1. Get moving today. Do not allow your body to remain motionless for very long, even if it means simply getting up and walking to the mailbox and back. The more the better.

2. Do not isolate yourself. Depression is much higher among those with limited social interaction. Talk therapy is an essential start, but you need to be around people and not stuck in a dark corner of your house.

3. Sleep, but don't sleep too much. Go to bed at the same time and rise at the same time each day.

4. Get some sunshine, as much as you can reasonably, especially in the winter.

5. Watch your carbohydrate intake, and pay even more attention to getting your carbs through non-grain sources such as fruit, beans and veggies.

6. Take a quality mulitvitamin every day, and fish oil for brain health.

7. Do not spend all your time with other depressed people. Sharing and learning is fine, but some people cling to their depression and never get healthy, and you need to be around healthy people too.

8. Memorize the serenity prayer. Say it to yourself as many times as you need to, every day, until it is part of your mental tapestry.

9. Laugh. A lot. Even if you have nothing to laugh at, practice a giggle or two anyway periodically to stimulate positive hormones (careful of where/when so they don't haul you off to the looney bin!) Find as many opportunities to make yourself laugh as you can!

10. Perhaps my favorite and most effective tip: Create GOALS for yourself that are challenging, but doable. They can be completing a triathlon/marathon, building a garden, or volunteering for a Special Olympics event in your community. Have some goals that are selfish and all about YOU, but also set goals that are about OTHERS, that put you outside of yourself. Even better, goals that that put you as part of something bigger than yourself and makes you part of something positive and world-changing can be very powerful and perspective-changing.

I do so enjoy arising early on Sunday morning....Cheers::


---------------------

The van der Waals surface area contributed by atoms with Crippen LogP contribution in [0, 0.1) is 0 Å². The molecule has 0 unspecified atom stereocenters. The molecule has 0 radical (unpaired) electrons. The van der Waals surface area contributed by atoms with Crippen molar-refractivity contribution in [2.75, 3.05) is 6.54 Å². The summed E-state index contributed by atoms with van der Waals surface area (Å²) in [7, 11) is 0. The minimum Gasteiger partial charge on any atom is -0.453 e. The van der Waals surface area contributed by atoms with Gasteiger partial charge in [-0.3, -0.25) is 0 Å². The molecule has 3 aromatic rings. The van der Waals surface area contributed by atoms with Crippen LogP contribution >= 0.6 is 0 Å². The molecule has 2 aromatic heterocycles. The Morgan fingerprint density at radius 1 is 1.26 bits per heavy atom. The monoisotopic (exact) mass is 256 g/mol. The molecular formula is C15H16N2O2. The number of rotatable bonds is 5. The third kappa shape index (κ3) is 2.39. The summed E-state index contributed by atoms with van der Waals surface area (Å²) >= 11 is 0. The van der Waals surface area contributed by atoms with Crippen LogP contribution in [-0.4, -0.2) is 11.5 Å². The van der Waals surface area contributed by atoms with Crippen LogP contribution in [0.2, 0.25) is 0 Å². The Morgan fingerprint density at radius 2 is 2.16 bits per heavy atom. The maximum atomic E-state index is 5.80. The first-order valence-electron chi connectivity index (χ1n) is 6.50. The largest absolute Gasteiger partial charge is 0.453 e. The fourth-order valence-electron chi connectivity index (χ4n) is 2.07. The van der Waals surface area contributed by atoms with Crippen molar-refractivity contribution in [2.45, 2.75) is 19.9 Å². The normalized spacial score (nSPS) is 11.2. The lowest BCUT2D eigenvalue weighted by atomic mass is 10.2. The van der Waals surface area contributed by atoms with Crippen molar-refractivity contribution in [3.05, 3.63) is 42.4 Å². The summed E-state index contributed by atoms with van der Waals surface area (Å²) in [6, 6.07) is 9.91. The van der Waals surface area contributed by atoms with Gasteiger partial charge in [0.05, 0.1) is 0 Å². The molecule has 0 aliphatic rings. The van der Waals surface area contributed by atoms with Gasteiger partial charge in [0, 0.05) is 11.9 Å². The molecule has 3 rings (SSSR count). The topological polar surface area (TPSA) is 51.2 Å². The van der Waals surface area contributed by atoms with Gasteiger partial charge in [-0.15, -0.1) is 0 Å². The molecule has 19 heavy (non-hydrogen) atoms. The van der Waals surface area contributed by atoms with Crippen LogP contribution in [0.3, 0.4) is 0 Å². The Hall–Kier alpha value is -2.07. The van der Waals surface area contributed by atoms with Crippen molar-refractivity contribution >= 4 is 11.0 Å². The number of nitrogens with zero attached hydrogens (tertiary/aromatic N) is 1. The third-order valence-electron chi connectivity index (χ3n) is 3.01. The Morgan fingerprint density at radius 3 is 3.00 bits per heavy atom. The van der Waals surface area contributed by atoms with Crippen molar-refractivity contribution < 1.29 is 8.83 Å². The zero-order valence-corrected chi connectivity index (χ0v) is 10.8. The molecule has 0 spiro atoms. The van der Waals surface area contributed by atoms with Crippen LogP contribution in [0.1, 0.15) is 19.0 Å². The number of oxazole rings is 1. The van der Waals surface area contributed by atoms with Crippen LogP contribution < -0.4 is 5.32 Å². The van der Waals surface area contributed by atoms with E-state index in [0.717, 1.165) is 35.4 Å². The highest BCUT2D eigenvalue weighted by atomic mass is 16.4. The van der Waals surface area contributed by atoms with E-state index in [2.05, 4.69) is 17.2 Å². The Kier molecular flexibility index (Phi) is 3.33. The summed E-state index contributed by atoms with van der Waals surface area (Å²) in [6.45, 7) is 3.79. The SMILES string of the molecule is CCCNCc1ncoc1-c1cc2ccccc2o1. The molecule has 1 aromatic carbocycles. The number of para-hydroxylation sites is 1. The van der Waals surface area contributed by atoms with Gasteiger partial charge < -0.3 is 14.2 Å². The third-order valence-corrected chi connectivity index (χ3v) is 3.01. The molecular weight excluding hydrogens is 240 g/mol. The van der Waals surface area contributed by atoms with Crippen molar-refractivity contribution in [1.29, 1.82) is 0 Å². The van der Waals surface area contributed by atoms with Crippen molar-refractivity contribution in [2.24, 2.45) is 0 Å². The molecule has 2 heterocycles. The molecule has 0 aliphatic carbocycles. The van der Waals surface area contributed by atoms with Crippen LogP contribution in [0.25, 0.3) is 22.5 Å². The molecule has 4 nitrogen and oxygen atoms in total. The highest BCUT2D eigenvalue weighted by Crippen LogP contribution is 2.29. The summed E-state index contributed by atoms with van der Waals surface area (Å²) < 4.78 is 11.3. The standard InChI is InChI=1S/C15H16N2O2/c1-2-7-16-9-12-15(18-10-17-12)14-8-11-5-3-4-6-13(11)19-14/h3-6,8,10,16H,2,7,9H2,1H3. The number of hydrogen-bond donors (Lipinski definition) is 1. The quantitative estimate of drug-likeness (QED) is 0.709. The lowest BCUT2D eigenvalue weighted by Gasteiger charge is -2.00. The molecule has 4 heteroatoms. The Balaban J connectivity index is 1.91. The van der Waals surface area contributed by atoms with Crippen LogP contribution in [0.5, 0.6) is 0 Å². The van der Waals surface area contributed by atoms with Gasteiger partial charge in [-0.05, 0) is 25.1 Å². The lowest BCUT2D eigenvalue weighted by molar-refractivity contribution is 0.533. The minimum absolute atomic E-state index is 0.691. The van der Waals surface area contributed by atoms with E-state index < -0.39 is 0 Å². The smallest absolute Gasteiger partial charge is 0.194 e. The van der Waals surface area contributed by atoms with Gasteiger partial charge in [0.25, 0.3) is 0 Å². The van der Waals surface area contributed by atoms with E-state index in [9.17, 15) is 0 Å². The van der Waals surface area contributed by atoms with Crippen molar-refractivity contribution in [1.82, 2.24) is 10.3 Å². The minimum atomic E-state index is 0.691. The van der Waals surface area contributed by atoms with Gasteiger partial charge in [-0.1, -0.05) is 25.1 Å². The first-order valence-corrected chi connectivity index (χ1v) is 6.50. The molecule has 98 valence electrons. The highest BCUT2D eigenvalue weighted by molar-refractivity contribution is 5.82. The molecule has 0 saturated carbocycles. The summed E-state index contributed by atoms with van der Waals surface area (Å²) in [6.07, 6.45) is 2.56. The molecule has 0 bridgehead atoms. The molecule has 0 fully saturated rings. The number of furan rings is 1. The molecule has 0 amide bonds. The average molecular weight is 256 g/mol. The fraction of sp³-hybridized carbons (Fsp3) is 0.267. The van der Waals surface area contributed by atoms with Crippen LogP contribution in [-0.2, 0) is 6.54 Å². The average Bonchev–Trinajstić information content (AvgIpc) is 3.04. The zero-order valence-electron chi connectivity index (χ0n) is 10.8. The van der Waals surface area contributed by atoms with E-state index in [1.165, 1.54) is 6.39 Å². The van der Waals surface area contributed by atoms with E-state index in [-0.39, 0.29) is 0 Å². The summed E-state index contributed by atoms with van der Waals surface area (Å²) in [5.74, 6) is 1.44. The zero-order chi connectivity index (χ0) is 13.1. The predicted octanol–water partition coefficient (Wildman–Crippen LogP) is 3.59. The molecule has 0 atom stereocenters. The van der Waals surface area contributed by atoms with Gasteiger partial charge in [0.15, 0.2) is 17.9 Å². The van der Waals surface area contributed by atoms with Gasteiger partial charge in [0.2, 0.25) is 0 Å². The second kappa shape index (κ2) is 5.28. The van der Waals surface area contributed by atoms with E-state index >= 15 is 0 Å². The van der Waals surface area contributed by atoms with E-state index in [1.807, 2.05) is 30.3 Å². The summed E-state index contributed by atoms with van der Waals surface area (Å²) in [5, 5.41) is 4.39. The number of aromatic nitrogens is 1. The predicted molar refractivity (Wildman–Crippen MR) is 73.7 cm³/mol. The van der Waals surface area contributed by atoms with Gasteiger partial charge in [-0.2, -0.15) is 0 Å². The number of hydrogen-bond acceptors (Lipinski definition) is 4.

"Whether you believe you can or you can't, you are right."
Last edited by: Sohan: Oct 21, 12 3:07
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Re: depression and the endurance athlete [jsharp9242] [ In reply to ]
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I'm no clinician but my take is that so many endurance athletes, especially those at the professional/elite/even top AG level truly must make this "sport" a "lifestyle" in order to be competitive. Just look at weekly training hours for those aforementioned groups, and then think about all the other variables excellence demands; early bed-times, lots of couch time, etc, etc. Given that the sport becomes a lifestyle, it also becomes a big part of one's identity; ask lots of serious endurance athletes what they are, and my guess is that you hear often hear husband/wife, father/mother, triathlete/runner, accountant/engineer.


So, it follows that when you disrupt a part of someone's identity, they are likely to become depressed (not sure all the reasons, but it's certainly true) which is why I think that so many athletes start showing signs of depression when they are injured, during the off-season when they are not training, or when they retire, because that big part of their identity goes away, which I would guess creates a lot of cognitive dissonance.


I think that is why it is important to be mindful of the balance that must be struck between completely giving your all for/into something (good thing IMO) but also, not allowing any one thing to become your identity (also good thing, IMO), which can be at odds with each other (no magic recipe here).


Lots of good ideas have already been thrown out here re; getting involved in coaching, supplying, etc when time comes not to compete, or for some, it may mean completely stepping away and finding something else.

*********************************************
Brad Stulberg
Author, Peak Performance
http://www.BradStulberg.com
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Re: depression and the endurance athlete [Sohan] [ In reply to ]
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My 10 cents...and personal experience is that we as triathletes must have balance in our lives for the long haul. Endurance training and racing can really get in the way of living a full and balanced life. I started racing in tris in the late 80's through the 90's and quit (non-balanced part of my life: drinking heavily, divorce, and being a self-centered asshole in general.) As a recovering alcoholic and returning triathlete I have learned many things about myself. I have to work on my negative traits daily just like training for my next race. I have to put ME last. For me what is working is my daily spiritual life, my family life (wife, children, pets, parents, siblings & friends), my work, and my triathlon life.